Establishing Central School Lunch Kitchens in Urban Areas: Problems and Costs

Robert B. Reese
1965 unpublished
Excerpts from the report Preface: The rapid and continuing expansion of the National School Lunch Program has focused the attention of the Senate Committee on Agriculture and Forestry and the U. S. Department of Agriculture on a problem concerning expansion: How to provide nutritionally adequate noonday lunches under the Program to children in older urban schools where installation of kitchen facilities is not feasible. More than 1.5 million children in metropolitan public schools and almost as
more » ... many in private schools do not have access to school lunches. Many of these children are from older, congested, low-income neighborhoods where nutritional benefits from expansion of the Program might be greatest. A feasible approach to this problem involves central preparation and distribution of food to individual schools. Therefore, an intensive study was initiated of food service operations in eight diverse school systems utilizing central kitchens. Four forms of Type A lunches meeting Program nutritional requirements were selected for study--plate lunches, tray pack, soup and sandwich, and packaged lunches. This report summarizes information from these operating lunch programs. It was developed to help lunch program supervisors and others evaluate the central kitchen concept in expanding the lunch program to older schools in low-income neighborhoods. It should aid preliminary planning prior to designs for specific individual operations.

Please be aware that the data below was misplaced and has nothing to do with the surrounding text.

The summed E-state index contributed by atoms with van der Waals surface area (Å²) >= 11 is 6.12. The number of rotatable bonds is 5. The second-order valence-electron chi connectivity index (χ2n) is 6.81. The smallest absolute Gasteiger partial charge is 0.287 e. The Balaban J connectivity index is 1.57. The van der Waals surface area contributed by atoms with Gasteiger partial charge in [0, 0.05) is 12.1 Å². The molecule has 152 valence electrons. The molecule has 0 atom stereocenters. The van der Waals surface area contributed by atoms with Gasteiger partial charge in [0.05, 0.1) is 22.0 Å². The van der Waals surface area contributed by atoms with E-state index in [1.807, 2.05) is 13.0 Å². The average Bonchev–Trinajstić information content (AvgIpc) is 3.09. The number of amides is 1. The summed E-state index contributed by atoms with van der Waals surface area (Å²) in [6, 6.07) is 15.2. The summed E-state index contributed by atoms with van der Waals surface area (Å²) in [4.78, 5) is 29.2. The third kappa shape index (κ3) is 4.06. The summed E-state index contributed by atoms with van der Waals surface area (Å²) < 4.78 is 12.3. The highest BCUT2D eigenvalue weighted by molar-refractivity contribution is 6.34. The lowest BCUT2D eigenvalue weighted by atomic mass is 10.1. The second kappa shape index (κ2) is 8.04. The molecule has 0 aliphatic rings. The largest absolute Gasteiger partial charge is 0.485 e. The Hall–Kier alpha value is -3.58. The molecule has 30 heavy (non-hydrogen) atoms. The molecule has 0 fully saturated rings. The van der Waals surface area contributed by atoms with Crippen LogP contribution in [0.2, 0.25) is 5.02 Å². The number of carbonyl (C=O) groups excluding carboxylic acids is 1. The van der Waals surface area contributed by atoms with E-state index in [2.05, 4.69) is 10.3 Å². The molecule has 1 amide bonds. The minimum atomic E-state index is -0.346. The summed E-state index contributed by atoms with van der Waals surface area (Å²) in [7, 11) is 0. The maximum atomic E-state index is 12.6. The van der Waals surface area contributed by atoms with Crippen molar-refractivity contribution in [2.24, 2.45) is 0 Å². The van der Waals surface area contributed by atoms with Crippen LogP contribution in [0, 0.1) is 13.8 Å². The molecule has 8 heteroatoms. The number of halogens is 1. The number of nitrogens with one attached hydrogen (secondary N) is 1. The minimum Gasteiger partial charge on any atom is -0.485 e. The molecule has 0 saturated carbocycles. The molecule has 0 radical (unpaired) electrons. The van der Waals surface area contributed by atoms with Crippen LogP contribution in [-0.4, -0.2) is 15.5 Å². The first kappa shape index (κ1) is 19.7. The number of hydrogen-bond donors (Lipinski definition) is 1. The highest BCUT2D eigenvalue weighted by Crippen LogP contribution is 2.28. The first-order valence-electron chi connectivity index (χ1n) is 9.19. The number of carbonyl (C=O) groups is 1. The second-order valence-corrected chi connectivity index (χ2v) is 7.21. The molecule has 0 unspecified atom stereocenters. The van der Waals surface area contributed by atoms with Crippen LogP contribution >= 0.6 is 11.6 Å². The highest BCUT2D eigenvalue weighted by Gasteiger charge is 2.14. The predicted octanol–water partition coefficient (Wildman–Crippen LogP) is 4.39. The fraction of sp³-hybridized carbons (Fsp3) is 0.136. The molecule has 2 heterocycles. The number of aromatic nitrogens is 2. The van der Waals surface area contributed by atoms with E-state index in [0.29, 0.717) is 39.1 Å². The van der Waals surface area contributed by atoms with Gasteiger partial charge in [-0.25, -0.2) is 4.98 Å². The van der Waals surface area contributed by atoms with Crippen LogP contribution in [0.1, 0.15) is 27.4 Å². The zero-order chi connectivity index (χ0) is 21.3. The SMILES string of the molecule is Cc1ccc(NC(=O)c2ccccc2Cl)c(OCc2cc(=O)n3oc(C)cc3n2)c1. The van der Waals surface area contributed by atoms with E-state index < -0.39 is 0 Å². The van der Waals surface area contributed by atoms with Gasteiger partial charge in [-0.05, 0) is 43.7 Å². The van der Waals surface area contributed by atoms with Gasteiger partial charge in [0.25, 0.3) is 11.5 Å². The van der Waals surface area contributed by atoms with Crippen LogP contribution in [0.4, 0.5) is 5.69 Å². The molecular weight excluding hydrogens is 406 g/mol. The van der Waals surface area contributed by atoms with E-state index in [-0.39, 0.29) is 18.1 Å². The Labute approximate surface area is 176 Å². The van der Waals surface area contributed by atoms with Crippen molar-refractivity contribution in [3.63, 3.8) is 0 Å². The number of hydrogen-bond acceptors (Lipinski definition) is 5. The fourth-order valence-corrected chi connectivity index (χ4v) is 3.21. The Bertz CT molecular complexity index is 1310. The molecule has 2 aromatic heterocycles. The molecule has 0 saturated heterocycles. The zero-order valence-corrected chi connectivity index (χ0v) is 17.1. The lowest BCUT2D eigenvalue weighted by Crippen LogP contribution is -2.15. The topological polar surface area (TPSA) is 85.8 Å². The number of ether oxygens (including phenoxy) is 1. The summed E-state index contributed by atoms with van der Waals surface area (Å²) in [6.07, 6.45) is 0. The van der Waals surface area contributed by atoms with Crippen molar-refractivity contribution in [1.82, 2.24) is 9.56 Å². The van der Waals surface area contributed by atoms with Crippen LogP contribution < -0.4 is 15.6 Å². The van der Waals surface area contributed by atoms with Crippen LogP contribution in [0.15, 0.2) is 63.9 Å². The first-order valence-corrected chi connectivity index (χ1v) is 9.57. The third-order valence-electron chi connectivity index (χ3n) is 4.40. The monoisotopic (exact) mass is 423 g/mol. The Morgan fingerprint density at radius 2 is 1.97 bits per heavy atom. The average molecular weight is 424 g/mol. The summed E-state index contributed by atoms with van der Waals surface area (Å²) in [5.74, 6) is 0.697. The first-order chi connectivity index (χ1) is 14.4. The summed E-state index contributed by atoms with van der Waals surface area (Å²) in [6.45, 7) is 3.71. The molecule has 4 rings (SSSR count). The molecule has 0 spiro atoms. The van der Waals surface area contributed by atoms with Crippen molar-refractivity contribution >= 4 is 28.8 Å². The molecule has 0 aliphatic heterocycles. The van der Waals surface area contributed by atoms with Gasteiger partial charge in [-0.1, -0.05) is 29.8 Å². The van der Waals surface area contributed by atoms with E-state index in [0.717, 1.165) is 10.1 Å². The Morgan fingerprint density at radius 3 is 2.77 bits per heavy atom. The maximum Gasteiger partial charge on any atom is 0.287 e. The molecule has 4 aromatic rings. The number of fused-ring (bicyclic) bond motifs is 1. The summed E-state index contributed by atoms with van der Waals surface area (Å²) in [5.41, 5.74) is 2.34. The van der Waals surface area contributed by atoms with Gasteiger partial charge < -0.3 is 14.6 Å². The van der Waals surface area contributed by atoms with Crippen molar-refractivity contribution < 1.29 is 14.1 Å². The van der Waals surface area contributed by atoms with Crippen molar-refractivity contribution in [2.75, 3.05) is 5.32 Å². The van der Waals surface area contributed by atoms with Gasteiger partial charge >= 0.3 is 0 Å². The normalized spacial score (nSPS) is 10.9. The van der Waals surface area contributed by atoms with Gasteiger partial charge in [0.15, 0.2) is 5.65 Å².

doi:10.22004/ag.econ.307291 fatcat:a6le5kq6obazth5ap5zdqpbetq